Mr. Rob Muntz

Q: “Could you tell me a little bit about the set?”

A: “It’s a two-scene set with a hotel and an apartment. The show bounces back and forth between those two scenes. The hotel itself is an inspiration from several different images I’ve seen about this play and we are basically making a Malvern version of it to work with our theater space. The main challenge about this set is having an upstairs and being able to keep the actors hidden on the upstairs platforms when they aren’t supposed to be seen and to keep them quiet while going down the stairs into the offstage wings.”

Q: “What’s it like working with a student crew?”

A: “The student crew is great. Our veterans are called upon to teach our newer members how to use the tools and how to think through the building processes. The kids take ownership of it and it all starts to flow by itself, so I am very lucky to have these students that I’m working with to help build this set. I like to act as more of a moderator and not a dictator, allowing the students to take control. With tough tasks such as having a lot of doors being able to click open and closed, stand upright, be strong, be part of a wall and not just stand free, and of course be able to have the actors walk through them, I love having an experienced student working on each facet of the set with their own little team underneath them.”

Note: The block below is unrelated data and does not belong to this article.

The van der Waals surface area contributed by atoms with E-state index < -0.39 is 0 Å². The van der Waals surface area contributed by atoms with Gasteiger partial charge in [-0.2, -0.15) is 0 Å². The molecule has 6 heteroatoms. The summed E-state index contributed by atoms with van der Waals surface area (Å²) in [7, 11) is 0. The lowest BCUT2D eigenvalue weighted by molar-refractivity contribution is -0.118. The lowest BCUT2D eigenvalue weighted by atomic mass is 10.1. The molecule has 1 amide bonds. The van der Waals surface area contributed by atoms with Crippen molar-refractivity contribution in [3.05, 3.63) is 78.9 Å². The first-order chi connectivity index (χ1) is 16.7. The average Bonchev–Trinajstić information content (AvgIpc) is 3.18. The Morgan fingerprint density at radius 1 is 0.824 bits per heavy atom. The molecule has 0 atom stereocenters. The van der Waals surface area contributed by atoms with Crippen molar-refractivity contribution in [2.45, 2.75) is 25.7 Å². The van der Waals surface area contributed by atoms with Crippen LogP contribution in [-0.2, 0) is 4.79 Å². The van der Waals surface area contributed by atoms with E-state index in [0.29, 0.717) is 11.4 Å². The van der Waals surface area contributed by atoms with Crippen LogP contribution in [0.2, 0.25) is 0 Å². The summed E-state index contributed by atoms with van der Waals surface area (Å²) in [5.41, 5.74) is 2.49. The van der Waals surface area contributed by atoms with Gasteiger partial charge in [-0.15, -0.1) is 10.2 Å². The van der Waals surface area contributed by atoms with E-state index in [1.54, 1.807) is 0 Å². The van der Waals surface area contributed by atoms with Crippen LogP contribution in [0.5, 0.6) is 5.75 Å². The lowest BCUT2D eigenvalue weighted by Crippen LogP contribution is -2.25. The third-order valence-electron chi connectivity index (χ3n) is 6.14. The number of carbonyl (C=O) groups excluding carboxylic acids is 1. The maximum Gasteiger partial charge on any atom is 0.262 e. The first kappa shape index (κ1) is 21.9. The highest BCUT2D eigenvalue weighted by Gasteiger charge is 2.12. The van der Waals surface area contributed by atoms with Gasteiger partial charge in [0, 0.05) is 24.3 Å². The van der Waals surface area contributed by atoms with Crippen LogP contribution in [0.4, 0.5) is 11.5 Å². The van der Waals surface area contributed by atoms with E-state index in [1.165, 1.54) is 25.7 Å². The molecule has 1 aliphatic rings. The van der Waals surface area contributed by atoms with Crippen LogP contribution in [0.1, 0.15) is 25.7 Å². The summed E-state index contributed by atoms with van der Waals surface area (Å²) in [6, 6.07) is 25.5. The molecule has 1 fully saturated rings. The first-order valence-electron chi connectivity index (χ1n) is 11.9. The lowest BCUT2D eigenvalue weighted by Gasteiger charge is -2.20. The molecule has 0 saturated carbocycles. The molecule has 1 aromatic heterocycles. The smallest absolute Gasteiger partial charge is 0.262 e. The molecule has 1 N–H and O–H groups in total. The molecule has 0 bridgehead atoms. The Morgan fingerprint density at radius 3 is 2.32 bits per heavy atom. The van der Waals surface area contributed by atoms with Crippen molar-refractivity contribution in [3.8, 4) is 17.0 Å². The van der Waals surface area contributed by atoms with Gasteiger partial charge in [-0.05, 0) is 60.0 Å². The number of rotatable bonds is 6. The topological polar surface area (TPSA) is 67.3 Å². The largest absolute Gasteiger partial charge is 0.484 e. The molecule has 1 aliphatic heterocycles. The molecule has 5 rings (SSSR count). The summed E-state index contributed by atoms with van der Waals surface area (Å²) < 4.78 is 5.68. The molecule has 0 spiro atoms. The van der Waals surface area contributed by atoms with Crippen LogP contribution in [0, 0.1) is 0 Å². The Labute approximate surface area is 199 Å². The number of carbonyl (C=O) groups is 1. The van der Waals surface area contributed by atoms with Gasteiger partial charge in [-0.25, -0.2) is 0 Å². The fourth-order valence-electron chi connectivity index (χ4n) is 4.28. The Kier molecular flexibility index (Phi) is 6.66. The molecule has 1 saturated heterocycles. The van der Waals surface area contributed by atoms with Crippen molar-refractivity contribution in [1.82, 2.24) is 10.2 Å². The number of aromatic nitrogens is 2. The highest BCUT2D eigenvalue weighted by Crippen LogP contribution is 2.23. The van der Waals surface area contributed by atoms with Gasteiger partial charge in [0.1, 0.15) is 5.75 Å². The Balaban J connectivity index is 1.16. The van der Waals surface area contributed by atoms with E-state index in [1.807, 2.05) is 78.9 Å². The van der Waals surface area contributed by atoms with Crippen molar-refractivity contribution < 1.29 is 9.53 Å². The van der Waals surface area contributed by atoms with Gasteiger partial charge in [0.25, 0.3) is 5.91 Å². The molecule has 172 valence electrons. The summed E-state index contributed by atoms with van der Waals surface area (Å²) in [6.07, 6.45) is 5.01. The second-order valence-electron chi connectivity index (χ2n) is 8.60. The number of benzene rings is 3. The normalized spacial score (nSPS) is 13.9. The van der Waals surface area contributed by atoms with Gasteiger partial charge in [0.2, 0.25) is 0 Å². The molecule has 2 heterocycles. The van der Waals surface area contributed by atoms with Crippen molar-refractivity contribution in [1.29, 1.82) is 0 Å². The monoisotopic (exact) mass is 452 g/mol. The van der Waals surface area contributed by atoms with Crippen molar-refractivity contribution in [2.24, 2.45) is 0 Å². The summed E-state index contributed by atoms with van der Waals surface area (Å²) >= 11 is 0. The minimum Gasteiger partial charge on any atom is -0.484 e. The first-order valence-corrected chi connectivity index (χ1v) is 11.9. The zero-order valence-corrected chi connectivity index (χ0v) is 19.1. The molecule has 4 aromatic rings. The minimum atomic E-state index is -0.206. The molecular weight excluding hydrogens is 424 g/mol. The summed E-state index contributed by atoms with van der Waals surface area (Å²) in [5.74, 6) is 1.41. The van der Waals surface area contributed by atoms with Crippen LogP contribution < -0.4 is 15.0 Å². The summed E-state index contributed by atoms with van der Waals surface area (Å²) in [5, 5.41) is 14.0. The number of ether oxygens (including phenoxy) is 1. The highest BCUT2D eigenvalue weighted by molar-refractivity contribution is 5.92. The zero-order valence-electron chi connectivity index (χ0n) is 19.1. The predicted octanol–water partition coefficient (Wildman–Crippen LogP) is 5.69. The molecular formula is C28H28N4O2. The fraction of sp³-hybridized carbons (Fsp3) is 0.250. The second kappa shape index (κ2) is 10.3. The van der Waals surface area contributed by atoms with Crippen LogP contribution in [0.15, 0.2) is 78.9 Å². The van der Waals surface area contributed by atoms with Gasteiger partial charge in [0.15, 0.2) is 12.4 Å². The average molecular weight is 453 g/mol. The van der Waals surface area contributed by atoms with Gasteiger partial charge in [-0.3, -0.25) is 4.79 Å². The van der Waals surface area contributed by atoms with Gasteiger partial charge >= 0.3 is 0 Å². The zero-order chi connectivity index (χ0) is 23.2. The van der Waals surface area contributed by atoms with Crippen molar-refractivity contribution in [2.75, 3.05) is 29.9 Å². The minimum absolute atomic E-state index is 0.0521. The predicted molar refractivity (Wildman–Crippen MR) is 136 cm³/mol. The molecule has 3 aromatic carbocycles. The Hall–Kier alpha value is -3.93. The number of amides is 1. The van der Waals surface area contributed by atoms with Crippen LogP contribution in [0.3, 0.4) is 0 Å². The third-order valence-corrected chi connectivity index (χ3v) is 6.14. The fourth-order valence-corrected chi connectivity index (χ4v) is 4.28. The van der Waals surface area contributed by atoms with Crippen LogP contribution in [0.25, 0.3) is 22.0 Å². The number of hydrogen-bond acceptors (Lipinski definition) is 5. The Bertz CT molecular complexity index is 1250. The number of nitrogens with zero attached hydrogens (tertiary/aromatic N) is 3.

Q: “What is your role on opening night?”

A: “I have different crew chiefs, Joe Martin (’15) and Colleen Kosachek (Villa ’14)  who have been taking notes from Dr. Fry about what has to happen with the set and the crew as the show goes along. I am a part of that; however I really want Joe and his upper class stage crew members to understand what has to happen and take ownership of what has to be done with that opening night set. The chiefs know that they have a list of jobs to direct our crew, like telling them what to be ready for and what’s coming up. And we practice these set changes like a football team practices their plays. I help where I can, but I really want the seniors and juniors to step up to the plate when it comes to running the show, and it becomes theirs. It’s not mine, it’s theirs.”